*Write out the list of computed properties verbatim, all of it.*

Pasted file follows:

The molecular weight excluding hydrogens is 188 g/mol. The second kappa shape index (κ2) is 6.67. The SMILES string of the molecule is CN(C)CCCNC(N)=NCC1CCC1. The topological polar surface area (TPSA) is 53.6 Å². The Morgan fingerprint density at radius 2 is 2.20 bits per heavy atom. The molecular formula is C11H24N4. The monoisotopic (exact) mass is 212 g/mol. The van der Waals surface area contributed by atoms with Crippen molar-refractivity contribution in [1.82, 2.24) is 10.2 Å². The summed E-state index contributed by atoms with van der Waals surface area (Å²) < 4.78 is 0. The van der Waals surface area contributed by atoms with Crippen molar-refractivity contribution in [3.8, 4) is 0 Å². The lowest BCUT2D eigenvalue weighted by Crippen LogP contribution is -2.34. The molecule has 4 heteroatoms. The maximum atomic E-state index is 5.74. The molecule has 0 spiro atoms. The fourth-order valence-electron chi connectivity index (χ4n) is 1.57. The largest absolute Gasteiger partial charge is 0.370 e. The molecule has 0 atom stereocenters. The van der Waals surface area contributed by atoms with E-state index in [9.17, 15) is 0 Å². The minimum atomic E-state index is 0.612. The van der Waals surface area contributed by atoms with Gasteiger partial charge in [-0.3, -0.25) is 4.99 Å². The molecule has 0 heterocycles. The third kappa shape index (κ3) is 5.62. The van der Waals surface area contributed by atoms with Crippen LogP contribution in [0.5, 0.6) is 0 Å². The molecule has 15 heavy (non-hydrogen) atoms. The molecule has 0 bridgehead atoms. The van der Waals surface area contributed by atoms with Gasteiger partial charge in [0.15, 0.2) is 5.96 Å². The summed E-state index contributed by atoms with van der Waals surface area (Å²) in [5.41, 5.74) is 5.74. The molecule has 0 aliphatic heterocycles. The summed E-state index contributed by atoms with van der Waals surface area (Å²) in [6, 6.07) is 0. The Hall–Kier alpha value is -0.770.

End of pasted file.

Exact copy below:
The molecular weight excluding hydrogens is 188 g/mol. The second kappa shape index (κ2) is 6.67. The SMILES string of the molecule is CN(C)CCCNC(N)=NCC1CCC1. The topological polar surface area (TPSA) is 53.6 Å². The Morgan fingerprint density at radius 2 is 2.20 bits per heavy atom. The molecular formula is C11H24N4. The monoisotopic (exact) mass is 212 g/mol. The van der Waals surface area contributed by atoms with Crippen molar-refractivity contribution in [1.82, 2.24) is 10.2 Å². The summed E-state index contributed by atoms with van der Waals surface area (Å²) < 4.78 is 0. The van der Waals surface area contributed by atoms with Crippen molar-refractivity contribution in [3.8, 4) is 0 Å². The lowest BCUT2D eigenvalue weighted by Crippen LogP contribution is -2.34. The molecule has 4 heteroatoms. The maximum atomic E-state index is 5.74. The molecule has 0 spiro atoms. The fourth-order valence-electron chi connectivity index (χ4n) is 1.57. The largest absolute Gasteiger partial charge is 0.370 e. The molecule has 0 atom stereocenters. The van der Waals surface area contributed by atoms with E-state index in [9.17, 15) is 0 Å². The minimum atomic E-state index is 0.612. The van der Waals surface area contributed by atoms with Gasteiger partial charge in [-0.3, -0.25) is 4.99 Å². The molecule has 0 heterocycles. The third kappa shape index (κ3) is 5.62. The van der Waals surface area contributed by atoms with Crippen LogP contribution in [0.5, 0.6) is 0 Å². The molecule has 15 heavy (non-hydrogen) atoms. The molecule has 0 bridgehead atoms. The van der Waals surface area contributed by atoms with Gasteiger partial charge in [0.15, 0.2) is 5.96 Å². The summed E-state index contributed by atoms with van der Waals surface area (Å²) in [5.41, 5.74) is 5.74. The molecule has 0 aliphatic heterocycles. The summed E-state index contributed by atoms with van der Waals surface area (Å²) in [6, 6.07) is 0. The Hall–Kier alpha value is -0.770.